Kenji Mizoguchi’s late-career masterworks Ugetsu and Sansho the Bailiff unfold with an existentially freighted sense of contemplation, allowing us to ponder the relationships between the oppressed characters and the expansive land that contain them. By contrast, A Story from Chikamatsu proceeds at a furious pace, succinctly establishing a dense thicket of betrayals that spring from a series of nesting infrastructural hypocrisies governing 17th-century Japan. The Kyoto of Mizoguchi’s 1954 film is a city riven with classist and sexist double standards, which are maintained by an ingrained surveillance state that keeps every citizen, poor as well as rich, in a state of panicked fever. In such a rigidly un-empathetic climate, small misunderstandings beget tragedy.
Based on the work of renowned Japanese playwright Monzaeon Chikamatsu, A Story from Chikamatsu revels in a thorny notion of poetic justice. Villains in narrative art are often understood to receive their comeuppances out of a sense of cosmic order—because, in other words, they deserve it. But the wealthy and highly connected scroll-maker Ishun (Eitarō Shindō) eventually comes to ruin for two reasons: because his mercilessness splinters his family, creating opponents within his own house, and because his superiors are equally cruel and hypocritical. Which is to say that Mizoguchi understands Japan to exist as an animal kingdom. The right people are occasionally punished because all, except for those at the very top, are punished.
Mizoguchi drops us without preamble into the house of Ishun, which is busy making calendars for royalty. In bursts of dialogue, we learn that Ishun is a master wheeler and dealer who’s cornered the market on scrolls, enjoying the Emperor’s exclusive patronage. Finely detailed compositions emphasize the lines separating Ishun’s personal house from his business, as well as the fashions in which these compartments chaotically collide. Mizoguchi lingers on apprentices, salesmen, managers, and various couriers and servants as they bustle through Ishun’s house, fashioning lively and overflowing multi-planed images that are characteristic of his late-period filmography. Mizoguchi casually establishes the fear of judgment that governs this society, which enslaves its citizens in catastrophic debt while punishing mid-level businessman for usury so as to enslave them in said debt as well, after they’ve performed their own suppressive duties.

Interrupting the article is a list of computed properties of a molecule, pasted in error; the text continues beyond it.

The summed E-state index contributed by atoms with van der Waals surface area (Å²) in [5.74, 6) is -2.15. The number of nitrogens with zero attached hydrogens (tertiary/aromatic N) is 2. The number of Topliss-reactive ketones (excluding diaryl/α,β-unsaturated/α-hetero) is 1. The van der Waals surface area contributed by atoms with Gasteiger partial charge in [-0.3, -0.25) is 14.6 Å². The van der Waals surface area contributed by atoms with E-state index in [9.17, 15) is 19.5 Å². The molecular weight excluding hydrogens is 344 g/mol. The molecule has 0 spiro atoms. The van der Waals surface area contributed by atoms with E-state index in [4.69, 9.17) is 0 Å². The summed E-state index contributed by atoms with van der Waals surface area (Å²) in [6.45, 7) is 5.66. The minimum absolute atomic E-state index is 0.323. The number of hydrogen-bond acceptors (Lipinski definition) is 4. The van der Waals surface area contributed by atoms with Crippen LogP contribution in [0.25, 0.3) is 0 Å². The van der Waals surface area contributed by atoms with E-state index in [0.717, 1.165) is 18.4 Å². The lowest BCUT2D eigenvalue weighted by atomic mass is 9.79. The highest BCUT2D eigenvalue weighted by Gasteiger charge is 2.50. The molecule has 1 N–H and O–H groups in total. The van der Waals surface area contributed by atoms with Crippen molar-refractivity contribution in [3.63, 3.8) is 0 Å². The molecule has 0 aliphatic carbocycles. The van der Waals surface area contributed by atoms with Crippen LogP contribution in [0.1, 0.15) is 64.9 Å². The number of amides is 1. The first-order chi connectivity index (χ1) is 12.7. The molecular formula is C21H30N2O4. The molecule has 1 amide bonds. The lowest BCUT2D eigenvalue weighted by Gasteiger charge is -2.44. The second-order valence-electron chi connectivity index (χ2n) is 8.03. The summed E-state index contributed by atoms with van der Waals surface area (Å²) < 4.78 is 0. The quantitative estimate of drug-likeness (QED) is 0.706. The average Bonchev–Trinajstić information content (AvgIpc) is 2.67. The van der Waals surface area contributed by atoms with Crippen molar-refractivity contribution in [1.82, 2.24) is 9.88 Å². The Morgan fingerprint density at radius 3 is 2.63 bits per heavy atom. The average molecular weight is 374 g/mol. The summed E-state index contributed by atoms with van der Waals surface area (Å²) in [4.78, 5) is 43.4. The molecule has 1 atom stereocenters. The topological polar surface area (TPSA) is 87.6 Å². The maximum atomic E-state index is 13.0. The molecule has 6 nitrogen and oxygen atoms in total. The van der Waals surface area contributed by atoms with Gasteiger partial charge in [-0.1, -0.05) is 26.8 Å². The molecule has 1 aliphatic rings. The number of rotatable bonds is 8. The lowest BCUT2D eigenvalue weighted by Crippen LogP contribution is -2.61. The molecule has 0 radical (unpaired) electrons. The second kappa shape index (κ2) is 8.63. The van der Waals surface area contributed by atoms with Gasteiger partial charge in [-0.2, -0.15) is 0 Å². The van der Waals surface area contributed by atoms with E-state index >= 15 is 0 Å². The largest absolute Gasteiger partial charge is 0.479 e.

Amid this complex intermingling of business and politics, Mizoguchi charts a romantic quadrangle that explodes the tensions of this society. Ishun, a womanizer who celebrates the execution of women for infidelity, makes overtures to one of his servants, Otama (Yôko Minamida), who’s in love with Ishun’s finest printer, Mohei (Kazuo Hasegawa). In a brutally concise gesture that communicates more physical violation than most films’ more explicit passages of sexual violence, Ishun slides his hand up and under the fabric covering Otama’s arm, referencing past visits to her bedroom. Otama tells Ishun that she’s engaged to Mohei, who later resists the subterfuge presumably out of loyalty to his master, though in reality he’s in love with Ishun’s wife, Osan (Kyôko Kagawa).
In one of the film’s many chilling counterpoints, Mohei insists that Otama fulfill all duties of her servitude, while a samurai’s wife and her lover are paraded through a street outside of Ishun’s home on the way to their execution. Mizoguchi underscores a ruler’s privilege to enjoy what for others constitutes a merciless death, and this sequence climaxes with a shockingly explicit shot of the crucified lovers, which has a pared-down sense of iconography that would clearly inspire Martin Scorsese’s Silence.